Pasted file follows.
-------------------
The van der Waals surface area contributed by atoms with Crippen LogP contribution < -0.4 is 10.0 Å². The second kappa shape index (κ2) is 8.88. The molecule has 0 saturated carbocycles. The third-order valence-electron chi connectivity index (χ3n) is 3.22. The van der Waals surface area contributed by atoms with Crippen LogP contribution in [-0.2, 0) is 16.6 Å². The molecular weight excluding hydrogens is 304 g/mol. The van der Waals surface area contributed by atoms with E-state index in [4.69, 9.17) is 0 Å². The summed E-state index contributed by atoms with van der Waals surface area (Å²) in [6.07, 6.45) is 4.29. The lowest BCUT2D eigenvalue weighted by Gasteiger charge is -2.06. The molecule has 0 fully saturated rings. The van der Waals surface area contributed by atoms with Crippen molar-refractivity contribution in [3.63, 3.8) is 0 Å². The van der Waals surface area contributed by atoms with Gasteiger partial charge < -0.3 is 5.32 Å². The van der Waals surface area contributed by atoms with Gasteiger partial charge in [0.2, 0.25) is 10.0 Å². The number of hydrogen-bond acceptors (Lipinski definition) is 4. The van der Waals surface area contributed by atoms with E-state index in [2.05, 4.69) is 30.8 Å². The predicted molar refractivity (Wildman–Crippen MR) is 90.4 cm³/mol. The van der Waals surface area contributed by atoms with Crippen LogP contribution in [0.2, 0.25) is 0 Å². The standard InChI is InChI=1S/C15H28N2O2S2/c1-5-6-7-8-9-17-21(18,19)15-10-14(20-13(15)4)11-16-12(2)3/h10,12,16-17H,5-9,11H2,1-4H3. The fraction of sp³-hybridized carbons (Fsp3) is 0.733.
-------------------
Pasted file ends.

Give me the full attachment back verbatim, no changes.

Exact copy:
The van der Waals surface area contributed by atoms with Crippen LogP contribution < -0.4 is 10.0 Å². The second kappa shape index (κ2) is 8.88. The molecule has 0 saturated carbocycles. The third-order valence-electron chi connectivity index (χ3n) is 3.22. The van der Waals surface area contributed by atoms with Crippen LogP contribution in [-0.2, 0) is 16.6 Å². The molecular weight excluding hydrogens is 304 g/mol. The van der Waals surface area contributed by atoms with E-state index in [4.69, 9.17) is 0 Å². The summed E-state index contributed by atoms with van der Waals surface area (Å²) in [6.07, 6.45) is 4.29. The lowest BCUT2D eigenvalue weighted by Gasteiger charge is -2.06. The molecule has 0 fully saturated rings. The van der Waals surface area contributed by atoms with Crippen molar-refractivity contribution in [3.63, 3.8) is 0 Å². The van der Waals surface area contributed by atoms with Gasteiger partial charge < -0.3 is 5.32 Å². The van der Waals surface area contributed by atoms with Gasteiger partial charge in [0.2, 0.25) is 10.0 Å². The number of hydrogen-bond acceptors (Lipinski definition) is 4. The van der Waals surface area contributed by atoms with E-state index in [2.05, 4.69) is 30.8 Å². The predicted molar refractivity (Wildman–Crippen MR) is 90.4 cm³/mol. The van der Waals surface area contributed by atoms with Crippen LogP contribution in [0.2, 0.25) is 0 Å². The standard InChI is InChI=1S/C15H28N2O2S2/c1-5-6-7-8-9-17-21(18,19)15-10-14(20-13(15)4)11-16-12(2)3/h10,12,16-17H,5-9,11H2,1-4H3. The fraction of sp³-hybridized carbons (Fsp3) is 0.733.